Gate into the city
The aforementioned swimming pool


Well, that about sums up our third excursion!

As this is our last week, things are simultaneously winding down and becoming hectic. Not only will this week be devoted to practicing, preparing for Paris, and getting ready to leave Saint-Brieuc, but this Thursday is actually our fête des familles, where the stagiaires will be able to show off their hard work this summer. You can expect an update detailing the fête by the end of this week.

A bientôt,

dimanche 14 juillet 2013

Quick update: Student blog and a birthday

Hello everyone,

I just wanted to post a quick update to inform you of a two things.


Student blog

As some of you may or may not know, each summer, a student is selected from each site to act as the student blogger, posting a brief update now and then in the target language. For Saint-Brieuc, our student blogger is Isaiah Seibert, and you can follow his blog here.


Birthday nº3

This past week, on Friday, July 12th, we celebrated Linda's 17th birthday by giving her both a homemade card and a baggy of delicious caramels!


Well, that's all for now. It's hard to believe that the program is nearly over! It seems as if we only just arrived.

The new post about our third excursion to Dinan, Dinard, and Saint-Malo will be coming shortly, so keep an eye out! :)

A bientôt,

lundi 8 juillet 2013

A couple birthdays, a reception at city hall, a fashion show, and a little dancing

Hello, everyone!

This past week was full of events, so I'll just go ahead and get started right away.



The first thing I would like to mention about last week was the fact that we had two birthdays that just happened to fall on the same day (July 3rd!). Aside from the gifts received by their fellow stagiaires, Kevin and Jessie also received a card (drawn by me!) and a bag of delicious salted butter caramels from the profs!


Reception at City Hall

Every year, we are all invited to city hall for a night of speeches, thanks, and fancy clothes. Not only does this reception give us a chance to thank our on-site coordinator and all of the host families, but it also gives us a chance to enjoy a nice evening together.

The night opened with a speech by our on-site coordinator, Brigitte Blévin, who, as the Mayor's assistant, welcomed us in his stead, followed by one by me, and then one by our stagiaire, Dane Fetterer, in which he briefly discussed the history of the program, its importance, the need to take advantage of the time we have left, and finally thanked the families for all that they've done. After this, we sang La Marseillaise (the French national anthem), Bro Gozh ma Zadoù (the anthem of Brittany), and, as it was the fourth of July (and much to the surprise of the stagiaires!), The Star-Spangled Banner.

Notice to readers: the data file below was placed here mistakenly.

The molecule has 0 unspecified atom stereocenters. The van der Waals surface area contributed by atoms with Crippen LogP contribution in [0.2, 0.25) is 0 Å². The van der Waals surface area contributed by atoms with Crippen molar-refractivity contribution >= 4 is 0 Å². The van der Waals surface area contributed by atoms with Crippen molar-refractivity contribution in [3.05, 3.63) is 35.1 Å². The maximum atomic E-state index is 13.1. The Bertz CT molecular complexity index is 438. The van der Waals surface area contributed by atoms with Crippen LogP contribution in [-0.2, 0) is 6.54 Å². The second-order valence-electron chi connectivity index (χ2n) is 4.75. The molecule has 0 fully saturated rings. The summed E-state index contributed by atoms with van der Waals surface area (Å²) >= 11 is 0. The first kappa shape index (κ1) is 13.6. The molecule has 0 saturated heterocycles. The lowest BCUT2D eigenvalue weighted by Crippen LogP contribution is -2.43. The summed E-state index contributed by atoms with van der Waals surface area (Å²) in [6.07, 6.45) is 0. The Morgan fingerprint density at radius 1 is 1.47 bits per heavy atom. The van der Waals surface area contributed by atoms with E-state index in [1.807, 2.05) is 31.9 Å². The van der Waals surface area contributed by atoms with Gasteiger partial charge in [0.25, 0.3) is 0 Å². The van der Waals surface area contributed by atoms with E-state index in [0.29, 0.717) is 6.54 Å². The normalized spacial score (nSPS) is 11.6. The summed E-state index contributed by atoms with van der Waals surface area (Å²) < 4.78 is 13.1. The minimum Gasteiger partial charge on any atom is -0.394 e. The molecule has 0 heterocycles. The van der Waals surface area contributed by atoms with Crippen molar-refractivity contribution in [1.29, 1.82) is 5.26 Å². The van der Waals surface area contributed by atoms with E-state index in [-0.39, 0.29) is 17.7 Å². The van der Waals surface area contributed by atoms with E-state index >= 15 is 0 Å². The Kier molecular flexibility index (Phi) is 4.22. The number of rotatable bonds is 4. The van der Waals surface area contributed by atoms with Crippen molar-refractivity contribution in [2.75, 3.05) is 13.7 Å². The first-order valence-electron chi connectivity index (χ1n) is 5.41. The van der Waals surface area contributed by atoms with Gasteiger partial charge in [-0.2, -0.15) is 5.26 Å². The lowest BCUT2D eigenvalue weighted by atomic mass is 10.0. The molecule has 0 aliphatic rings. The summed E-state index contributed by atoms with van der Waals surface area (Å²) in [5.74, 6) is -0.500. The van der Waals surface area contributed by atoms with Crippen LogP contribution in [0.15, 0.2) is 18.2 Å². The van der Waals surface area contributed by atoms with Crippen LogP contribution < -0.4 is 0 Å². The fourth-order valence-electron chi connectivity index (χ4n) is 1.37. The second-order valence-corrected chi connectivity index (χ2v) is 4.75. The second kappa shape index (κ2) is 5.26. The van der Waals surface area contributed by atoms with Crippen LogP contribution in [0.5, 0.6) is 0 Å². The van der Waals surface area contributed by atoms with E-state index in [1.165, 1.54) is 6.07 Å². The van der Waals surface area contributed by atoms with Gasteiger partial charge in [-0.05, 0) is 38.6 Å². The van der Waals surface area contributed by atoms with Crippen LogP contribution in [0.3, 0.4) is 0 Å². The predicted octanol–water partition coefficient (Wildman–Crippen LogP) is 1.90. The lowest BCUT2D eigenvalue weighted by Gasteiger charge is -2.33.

Getting ready to give our speeches
I would include a photo/video of the group singing, but, unfortunately, the woman I gave my camera to misunderstood me and just took very unflattering photos of me during the songs... Here's a photo of the group practicing though:


Fashion show

As part of Amber's culture course, we hold a fashion show every summer, during which the stagiaires must adopt an (often curious) outfit and explain what they're wearing. It never fails to be amusing. We even set up a mini-catwalk for the occasion.

Although I did take pictures of the event, I will include those in the "extra photos", the link to which I will provide at the end. For your amusement, I did also take a video of each group (we divided up by support group) as they did their final pass on the catwalk.


Soirée danse Bretonne

On Friday night (the night of the fashion show), everyone returned to the Igloo for a night full of dancing and culture. Upon entering the gym, the stagiaires were surprised to see a group of dancers dressed in traditional Breton garb.

After a brief introduction, the dancers demonstrated several of the traditional dances, before taking a moment to describe their outfits. It was then the stagiaires turn to learn a couple of the dances themselves.

Overall, the night was really fun. What better way to experience a culture than to get up and dance?

(A couple videos of the night will hopefully be coming soon. The files are large and are taking forever to upload to YouTube.)


Well, that's it for now. On Wednesday, we'll be visiting Dinan, Dinard, and Saint-Malo, so stay tuned! :)

A bientôt,

p.s. Check out the extra pics!

mercredi 3 juillet 2013


Hello again, everyone!

Aside from classes and the occasional excursion, we also spend quite a bit of our time here in St-Brieuc doing various activities. While the goal of some of our activities is to prepare for the fête des familles, others are just for sheer amusement. To give you an idea of what we've done up to this point, I've written up a little summary of each activity with photos to accompany, all of which you'll find below.